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Graz for Jazz

Graz for Jazz

Kathy Arnold - 2003-03-01

Jazz cellars don't come more atmospheric than the Royal Garden Jazz Club's, set beneath medieval vaulted arches. The music may be modern, but the refreshment is traditional - beer, Zweigelt red wine and Brötchen, slices of pumpernickel bread spread with liver pâté. The night we visit, the Berndt Luef Trio is in action. Luef, a virtuoso on vibraphone, is a whirl of hands, forearms and green-knobbed sticks, rippling out old favourites like How Deep is the Ocean, as well as his own composition, Work Stations Part, 1, 2 and 3. None of us in the audience is more than five paces from the musicians.

"People are amazed that jazz is so popular in Graz. In fact, Graz was the first university in Europe to open a jazz faculty, back in the 1960s. Not surprisingly, many students stayed on and play here," Luef tells us over a lager during an interval. He studied classical music as well as jazz, until a hand injury finished his classical piano career.

With the border of the former Yugoslavia only some 40 km away, the war there had a major impact on music in Graz. "Many jazz musicians come from former Yugoslavia. We never ask them whether it's Serbia or Bosnia. We just play music." Luef explains.
This open door policy is highlighted during the Cultural Year, with European Jazz 2003, a series of jazz weeks, featuring East and West European musicians.

Veterans, often professors at the university, are at the heart of the jazz scene, and often the catalyst for the bands set up by foreign students. Musician and journalist Otmar Klammer is also the owner of the Stockwerk jazz club: "There is no Graz sound, but each club here tends to have a style. Stockwerk is all about innovative, cutting edge, improvised music." The jazz scene is still informal, so there is no glossy brochure for the tourist. Finding out what's on, however is easy. Just pick up the Kleine Zeitung, the local paper, and look under Aviso, or ask your concierge. Most venues are within walking distance of the centre. As for venues, WIST, across from the Jazz University, is a student hang out. Jazz M59 is also known as Münzl (because it's on Münzgrabenstrasse). Then there is trad jazz for trad folk who pack into the Sunday jazz brunches at the Grand Hotel Wiesler, when the Murwater Ramblers, a honkin' and tootin' Dixieland band struts its stuff.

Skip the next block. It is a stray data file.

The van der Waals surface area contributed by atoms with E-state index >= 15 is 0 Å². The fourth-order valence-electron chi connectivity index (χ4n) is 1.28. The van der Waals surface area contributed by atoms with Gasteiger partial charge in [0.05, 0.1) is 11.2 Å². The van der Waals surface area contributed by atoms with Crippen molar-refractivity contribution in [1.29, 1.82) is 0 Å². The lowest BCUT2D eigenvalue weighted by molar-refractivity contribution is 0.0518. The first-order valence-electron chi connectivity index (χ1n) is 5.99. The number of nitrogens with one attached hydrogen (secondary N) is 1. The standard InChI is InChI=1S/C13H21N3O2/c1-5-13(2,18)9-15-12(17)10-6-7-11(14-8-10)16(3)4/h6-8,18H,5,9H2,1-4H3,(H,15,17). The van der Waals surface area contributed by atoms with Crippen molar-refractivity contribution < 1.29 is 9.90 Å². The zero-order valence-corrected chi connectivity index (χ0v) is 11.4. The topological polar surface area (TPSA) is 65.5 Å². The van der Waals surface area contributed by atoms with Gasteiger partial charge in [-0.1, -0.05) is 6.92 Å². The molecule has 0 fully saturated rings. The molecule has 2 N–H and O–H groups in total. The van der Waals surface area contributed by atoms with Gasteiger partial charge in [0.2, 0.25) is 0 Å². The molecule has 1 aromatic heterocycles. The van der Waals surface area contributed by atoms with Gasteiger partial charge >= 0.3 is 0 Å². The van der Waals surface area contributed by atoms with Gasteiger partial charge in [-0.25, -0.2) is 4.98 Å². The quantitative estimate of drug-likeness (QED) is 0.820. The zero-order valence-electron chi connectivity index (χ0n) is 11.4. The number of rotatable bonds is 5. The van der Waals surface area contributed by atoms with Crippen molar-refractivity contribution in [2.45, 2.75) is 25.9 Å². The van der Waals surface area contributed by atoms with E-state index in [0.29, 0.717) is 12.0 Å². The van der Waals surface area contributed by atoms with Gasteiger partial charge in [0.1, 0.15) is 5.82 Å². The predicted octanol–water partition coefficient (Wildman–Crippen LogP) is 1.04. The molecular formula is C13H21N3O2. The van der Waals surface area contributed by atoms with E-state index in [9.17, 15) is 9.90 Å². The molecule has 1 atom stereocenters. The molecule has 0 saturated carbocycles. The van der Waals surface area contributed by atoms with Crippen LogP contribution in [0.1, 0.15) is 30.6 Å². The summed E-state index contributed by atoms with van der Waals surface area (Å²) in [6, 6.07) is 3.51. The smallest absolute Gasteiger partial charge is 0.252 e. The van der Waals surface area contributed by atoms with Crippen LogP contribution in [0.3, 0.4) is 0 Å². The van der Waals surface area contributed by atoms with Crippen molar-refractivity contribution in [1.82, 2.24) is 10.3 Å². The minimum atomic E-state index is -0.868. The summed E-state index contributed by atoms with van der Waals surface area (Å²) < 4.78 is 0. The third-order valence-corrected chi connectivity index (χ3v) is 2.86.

While we chat to Klammer, a band from Kosovo rehearses. "As the European Union looks east, their musicians are travelling west. Irina Karamarkovic is re-interpreting 200 year-old folk songs in a jazz idiom." Singing in Albanian, Irina's Songs from Kosovo have echoes of American blues and Moorish history. It's all part of the rich ethnic mix swirling around in this fascinating corner of Europe. This month, Czech musicians are in town (17-21 March at Jazz M59). Later, Italian, Hungarian, Polish and British jazz musicians will be in the spotlight.

Graz also hosts an international jazz festival every summer. "It's great for Graz," according to Berndt Luef, ever the rebel, "but not that good for the local scene." American stars jet in for three nights, then disappear. Although Styria is often considered the most conservative of Austria's provinces, there is a lot "bubbling under," says Berndt, "with avant garde artists, writers and musicians."

Overlooking the Franziskanerplatz is the Kleinen Elefanten, a small bar and restaurant where jazz is a regular on the menu. We drop in for a night of rhythm 'n' blues. Howling Sweet Home Chicago like a natural-born American was an Austrian university student, with a veteran of the Graz jazz scene on guitar and a bass player from the Balkans. Instead of soul food, we tucked in to Schnitzel. That's Graz: an unexpected mix of east, west and more.

Jazz cellars don't come more atmospheric than the Royal Garden Jazz Club's, set beneath medieval vaulted arches. The music may be modern, but the refreshment is traditional - beer, Zweigelt red wine and Brötchen, slices of pumpernickel bread spread with liver pâté. The night we visit, the Berndt Luef Trio is in action. Luef, a virtuoso on vibraphone, is a whirl of hands, forearms and green-knobbed sticks, rippling out old favourites like How Deep is the Ocean, as well as his own composition, Work Stations Part, 1, 2 and 3. None of us in the audience is more than five paces from the musicians.

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